Tuesday, March 17, 2009

Lyon lapse opens door for renaissant OM

It’s been a mad March for league leaders across the continent. Manchester United let Liverpool back into the Premier League title race in 90 crazy minutes at Old Trafford; in Spain, Barça’s once-handsome lead over Real has been slashed to six points; Bayern’s domestic travails mean that the Bundesliga is now a five-horse race; even impregnable Inter have conceded a little ground in the hunt for the scudetto. Next we’ll be hearing news from across the channel that unassailable Lyon are in danger of failing to top Ligue 1 for the first time in eight long years. Well, dear readers, that might just be the case; as Claude Puel’s boys stumbling form has finally brought the wolves to the door.

For the first time in near-on a decade, it’s on. The leaders’ 0-2 loss to Auxerre – brought about by defensive errors from Jean-Alain Boumsong (who’d have guessed?) and the usually dependable ‘keeper, Hugo Lloris – added extra weight to the playing of ‘Le Clasico: Part Deux’ late on Sunday evening. Paris Saint Germain hosted their fierce rivals from the south, Olympique Marseille, knowing that three points would see them usurp Lyon as table-toppers. The visitors from the Mediterranean coast, meanwhile, could draw level with PSG in second place if they could overturn their shock 2-4 defeat in October’s reverse fixture.

As the heavy early fog of the pre-match flares dispersed, Marseille emerged from the smoke the stronger of the two contenders; the Parisians clearly burdened by the weight of expectation which swilled around the packed Parc des Princes. Having been fortunate to survive the drop last term, PSG now faced an altogether different pressure, as the prospect of a first title since 1994 looms large.

The opening goal came as a direct result of an ultra-rare Claude Makelele error. The ex-Chelsea and Real Madrid midfield shield, who might retire at season’s end, uncharacteristically fluffed possession in his own half, allowing January signing Brandão to cleverly backheel a pass into the path of on-charging Bolo Zenden. Some quick footwork and a tidy finish by the veteran Dutchman gave OM a merited lead.

Marseille coach Eric Gerets surprisingly preferred Zenden to Hatem Ben Arfa and Brandao to bustling target-man Mamadou Niang, still recovering from a foot injury, but was quickly vindicated by the pair’s incisive impact. The gruff Belgian also opted to hand Tyrone Mears a rare start at right back, though the Englishman coped admirably with being thrown into the cauldron of France’s national ‘derby’ having spent months on the bench. Having controversially escaped the nightmare which was Derby County under Paul Jewell, a sojourn in the sultry French port must have its attractions, even if playing time has been at a premium. Mears was the last man, but by no means wholly culpable, as evergreen forward Ludo Giuly deftly escaped the offside trap to carefully place an equaliser past Steve Mandanda in the Marseille goal.

It was an undeserved reward for an out-fought and out-thought PSG side as half-time approached. Just when the home team looked as if they might be capable of snatching a win, and with it top spot, their dreams of domestic supremacy imploded before the eyes of the Parisian faithful.

Early in the second period, Zoumana Camara crudely brought down Zenden on the periphery of the penalty area; resulting in a red card for the one-time Inter Milan (and, briefly, Leeds) defender and a free-kick in dangerous territory for Marseille. Zenden’s kick stung the palms of Mickael Landreau, but Bakari Koné fortuitously (for he knew little about it) diverted in the rebound. PSG were now a goal and a man down and, even with more than half-an-hour to go, unlikely to recover.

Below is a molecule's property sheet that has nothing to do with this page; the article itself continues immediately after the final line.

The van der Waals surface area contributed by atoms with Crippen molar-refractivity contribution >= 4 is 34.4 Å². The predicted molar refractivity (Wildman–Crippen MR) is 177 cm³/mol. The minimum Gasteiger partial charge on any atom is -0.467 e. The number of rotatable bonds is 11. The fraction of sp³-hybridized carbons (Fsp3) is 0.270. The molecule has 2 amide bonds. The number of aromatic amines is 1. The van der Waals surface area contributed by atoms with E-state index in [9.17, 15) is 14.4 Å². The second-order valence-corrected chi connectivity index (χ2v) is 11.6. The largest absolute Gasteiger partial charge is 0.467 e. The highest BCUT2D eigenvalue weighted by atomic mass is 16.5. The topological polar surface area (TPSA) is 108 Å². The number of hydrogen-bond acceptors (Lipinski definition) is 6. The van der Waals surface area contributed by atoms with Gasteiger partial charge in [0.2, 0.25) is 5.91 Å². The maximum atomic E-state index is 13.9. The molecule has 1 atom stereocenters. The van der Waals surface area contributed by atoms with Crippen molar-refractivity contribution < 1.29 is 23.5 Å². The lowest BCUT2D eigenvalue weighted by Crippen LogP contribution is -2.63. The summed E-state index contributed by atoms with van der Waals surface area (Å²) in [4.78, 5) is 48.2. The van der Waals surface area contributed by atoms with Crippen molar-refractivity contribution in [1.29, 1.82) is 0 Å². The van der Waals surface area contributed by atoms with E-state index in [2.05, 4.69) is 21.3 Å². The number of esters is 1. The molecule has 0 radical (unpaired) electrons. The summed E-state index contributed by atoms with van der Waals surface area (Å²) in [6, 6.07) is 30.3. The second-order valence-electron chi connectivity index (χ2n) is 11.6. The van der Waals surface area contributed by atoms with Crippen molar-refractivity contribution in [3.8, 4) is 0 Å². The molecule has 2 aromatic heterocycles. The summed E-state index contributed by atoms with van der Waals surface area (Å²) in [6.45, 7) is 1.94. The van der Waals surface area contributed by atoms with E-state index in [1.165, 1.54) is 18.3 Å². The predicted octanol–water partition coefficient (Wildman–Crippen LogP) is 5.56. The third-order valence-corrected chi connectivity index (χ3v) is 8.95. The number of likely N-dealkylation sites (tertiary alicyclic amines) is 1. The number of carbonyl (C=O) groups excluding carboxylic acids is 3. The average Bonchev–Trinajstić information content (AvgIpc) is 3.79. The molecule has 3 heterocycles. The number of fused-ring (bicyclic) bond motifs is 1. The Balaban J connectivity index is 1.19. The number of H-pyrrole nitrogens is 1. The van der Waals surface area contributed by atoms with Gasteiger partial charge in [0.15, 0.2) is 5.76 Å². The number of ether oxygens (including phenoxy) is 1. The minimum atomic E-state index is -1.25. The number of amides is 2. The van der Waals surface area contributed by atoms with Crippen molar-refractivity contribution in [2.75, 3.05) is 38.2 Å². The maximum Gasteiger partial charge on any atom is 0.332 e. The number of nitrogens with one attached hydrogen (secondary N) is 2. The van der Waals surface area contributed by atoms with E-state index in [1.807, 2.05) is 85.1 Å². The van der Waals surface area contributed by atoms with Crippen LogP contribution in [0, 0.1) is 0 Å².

Paul Le Guen’s re-organisation left three against three at the back; the makeshift backline helmed by 19-year-old prodigy Mamadou Sakho. Recent Marseille signing Sylvain Wiltord watched on from the stands in the company of Patrick Vieira – fresh from his inglorious return to Old Trafford – as his new team-mates effectively concluded matters shortly after. Once an employee of PSG, Marseille’s skipper Lorik Cana took great delight in firing a low, deflected shot past the outstretched arms of Landreau.

That killer third goal quashed any lingering dreams of a home revival, yet there was still time for Giuly, inevitably diminishing in pace but still retaining sharpness of mind (and a great foil for tall striker Guillaume Hoareau) to fire a ferocious volley at goal following an innovative free-kick routine. The diminutive attacker was denied even the consolation of a spectacular second goal though, as Mandanda pulled off a world-class reaction save low to his right. It was a stop, allied to the consistently brilliant accuracy and length of the ‘keeper’s kicking out of hand, that surely impressed the on-looking national coach, Raymond Domenech. Once a trialist at Aston Villa, Kinshasa-born Mandanda has started the World Cup qualifying campaign as first choice no.1 and, on this evidence, will be a worthy successor to Grégory Coupet.

In losing at the Stade Gerland for the first time this season, the aura of impregnability which once surrounded Coupet’s former club, Lyon, has been well and truly punctured. They cannot afford their obvious Champions League hangover to continue any further into the championship run-in. Puel must hope that star man Karim Benzema, too, can shake the torpor which has dogged his previous progress since admitting he wants out of the club, earlier this season.

For once, the big clubs and their impressive management – Messrs Gerets, Le Guen, and Blanc (of Bordeaux) are all capable of ending the monopoly – are sincerely threatening the monotonous supremacy of the little-loved Lyonnais. Even Lille and upstarts Toulouse have a decent shot at glory; each lurking a mere four points behind the leaders. As Bolo Zenden says: “Now, the league is wide open.”